'Disaster' fire department fired by Vt. town
Albany leaders said the department has been mismanaged for years, so they wanted to start the department over from scratch
By Laura French
ALBANY, Vt. — A Vermont town has fired its entire fire department.
Town leaders in Albany, which has a population of about 800 people, announced last week that the fire department will be temporarily disbanded and that the town intends to start the department over from scratch after years of alleged mismanagement, according to WCAX.
Former Albany Fire Department Chief Jeanne Peters told WCAX that she felt "very blindsided" and that she was "left in the dark" about the decision.
Those let go from the department included about a dozen volunteer members.
The town will be covered through mutual aid agreements during the temporary disbandment, officials said.
Town leaders said Peters and the department were not meeting expectations that had been clearly set. Peters said she never received a list of expectations or requirements from the town, and that the department had already implemented more regular trainings at the town's request.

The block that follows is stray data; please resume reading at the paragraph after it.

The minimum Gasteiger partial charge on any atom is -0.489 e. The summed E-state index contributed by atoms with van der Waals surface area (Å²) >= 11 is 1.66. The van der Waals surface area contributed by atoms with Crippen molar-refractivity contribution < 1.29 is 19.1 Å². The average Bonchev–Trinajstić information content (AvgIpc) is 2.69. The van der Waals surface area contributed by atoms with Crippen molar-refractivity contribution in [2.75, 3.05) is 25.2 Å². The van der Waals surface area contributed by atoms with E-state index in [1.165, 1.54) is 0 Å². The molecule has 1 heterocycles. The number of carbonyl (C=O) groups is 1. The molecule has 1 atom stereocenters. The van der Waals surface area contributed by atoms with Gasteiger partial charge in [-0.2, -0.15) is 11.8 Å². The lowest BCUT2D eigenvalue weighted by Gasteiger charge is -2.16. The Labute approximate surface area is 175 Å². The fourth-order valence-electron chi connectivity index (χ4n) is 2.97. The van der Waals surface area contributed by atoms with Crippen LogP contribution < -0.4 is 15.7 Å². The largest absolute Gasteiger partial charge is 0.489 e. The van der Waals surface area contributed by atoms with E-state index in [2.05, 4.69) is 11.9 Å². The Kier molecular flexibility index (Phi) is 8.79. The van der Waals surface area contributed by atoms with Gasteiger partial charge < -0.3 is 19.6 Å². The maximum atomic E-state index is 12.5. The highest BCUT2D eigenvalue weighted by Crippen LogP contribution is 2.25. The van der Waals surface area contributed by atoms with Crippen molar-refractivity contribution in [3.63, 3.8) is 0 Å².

Albany Select Board Member Philip Beaudry said there were no problems with firefighting in the town but that the department was an administrative "disaster," according to WCAX. He did not go into detail about the problems with the department.
Peters acknowledged that there had been problems with previous department chiefs, which included her brother and father, but that she believed her leadership would help the department restart and improve.
Officials said firefighters who were dismissed will be allowed to reapply and that there are firefighters who had previously quit from the department who are interested in rejoining after the restructuring. The town's select board stated that they plan to have the department fully staffed and operating again by next week.